Skylights featured on Astronomy Picture of the Day

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Skylights featured three times on Earth Science Picture of the Day: 1 , 2 , 3 , 4 .

Cloud Shadows

Photo of the Week.. The Sun and clouds combine to send a beautiful ray pattern in the the air.

Astronomy news for the nine day period starting Friday, August 15, 2003.

Skylights will next appear on Sunday, August 24.

The Moon wanes through its gibbous phase the early part of the week, passing third quarter the night of Tuesday, August 19 amidst the stars of Taurus in the neighborhood of the Pleiades (Seven Sisters) star cluster. Just a day before, it passes through apogee, where it is farthest from the Earth. As it moves through its waning crescent phase, our companion glides to the north of Saturn the morning of Saturday, the 23rd, amidst the bright stars of Gemini, the two bodies making a beautiful sight, the ringed planet now rising around 2:30 AM Daylight Time. The next morning the thinning crescent will be to the right of the star Pollux.

This is a week for the three brightest planets, two of which are quite invisible. On Monday the 18th, Venus passes its superior conjunction with the Sun, where it is on the other side, the Sun in the middle. If you could see it, the planet would appear in its full phase, the daytime side fully visible. Then on Friday the 22nd, Jupiter also passes conjunction with the Sun. Though seemingly together behind the Sun, Jupiter will be almost four times farther than Venus. It is Mars that really makes the impact on the nightly sky, however, as the planet is now third in brightness, behind only the Sun and Moon, and considerably brighter than the brightest star. Now rising in the southeast during evening twilight, the planet is nearing opposition to the Sun on its retrograde path through Aquarius, the tilt of its orbit taking it rather well below the ecliptic. The actual opposition, marginally the closest in tens of thousands of years, will take place on Thursday, the 28th, the actual closest approach on Wednesday, the 27th. As Mars rises, Mercury (almost as invisible as Venus) sets.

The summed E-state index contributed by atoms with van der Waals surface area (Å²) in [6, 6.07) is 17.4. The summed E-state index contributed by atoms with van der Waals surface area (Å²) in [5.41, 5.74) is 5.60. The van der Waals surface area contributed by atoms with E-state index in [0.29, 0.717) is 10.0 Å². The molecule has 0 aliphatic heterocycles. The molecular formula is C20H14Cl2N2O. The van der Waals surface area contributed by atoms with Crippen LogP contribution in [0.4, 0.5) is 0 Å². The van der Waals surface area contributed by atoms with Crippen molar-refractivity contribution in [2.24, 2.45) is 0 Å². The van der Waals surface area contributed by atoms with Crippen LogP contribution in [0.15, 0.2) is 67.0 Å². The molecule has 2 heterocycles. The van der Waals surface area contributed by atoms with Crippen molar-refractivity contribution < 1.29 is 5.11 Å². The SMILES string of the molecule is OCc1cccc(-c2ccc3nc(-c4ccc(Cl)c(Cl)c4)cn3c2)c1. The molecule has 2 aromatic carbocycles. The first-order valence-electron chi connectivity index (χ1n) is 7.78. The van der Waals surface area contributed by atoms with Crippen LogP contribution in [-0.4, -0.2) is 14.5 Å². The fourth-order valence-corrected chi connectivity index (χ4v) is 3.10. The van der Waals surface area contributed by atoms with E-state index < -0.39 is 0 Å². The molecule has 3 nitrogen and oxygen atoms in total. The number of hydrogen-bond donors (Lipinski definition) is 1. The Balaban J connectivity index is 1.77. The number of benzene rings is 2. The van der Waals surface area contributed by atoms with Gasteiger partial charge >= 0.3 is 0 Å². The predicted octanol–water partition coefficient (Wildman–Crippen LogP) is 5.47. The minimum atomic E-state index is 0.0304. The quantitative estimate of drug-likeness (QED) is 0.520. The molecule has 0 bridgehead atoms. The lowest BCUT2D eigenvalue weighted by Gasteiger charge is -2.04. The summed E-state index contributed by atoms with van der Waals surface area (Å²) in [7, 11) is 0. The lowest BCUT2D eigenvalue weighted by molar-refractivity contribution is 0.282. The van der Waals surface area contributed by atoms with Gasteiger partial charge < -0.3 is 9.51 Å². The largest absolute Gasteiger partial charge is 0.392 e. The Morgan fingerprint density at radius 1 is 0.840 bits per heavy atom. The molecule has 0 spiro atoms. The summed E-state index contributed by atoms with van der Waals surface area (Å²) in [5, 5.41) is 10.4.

This is the season of the Dragon, portrayed by Draco, whose head is at its highest point as evening falls. Look for the two stars (Rastaban and Eltanin) that represent its eyes, the rest of the constellation sprawling to the northwest as it winds between the Big and Little Dippers. South of Draco lie the two great figures of Hercules and Ophiuchus, who is wrapped by another winding figure, Serpens, the Serpent, while farther down stalks Scorpius, the Scorpion, which is filled with bright blue and hot stars that make part of a huge loose "association" of them that were born more or less at the same time. On the opposite side of the sky, Orion is made much the same way from stars that loosely associate with one another.
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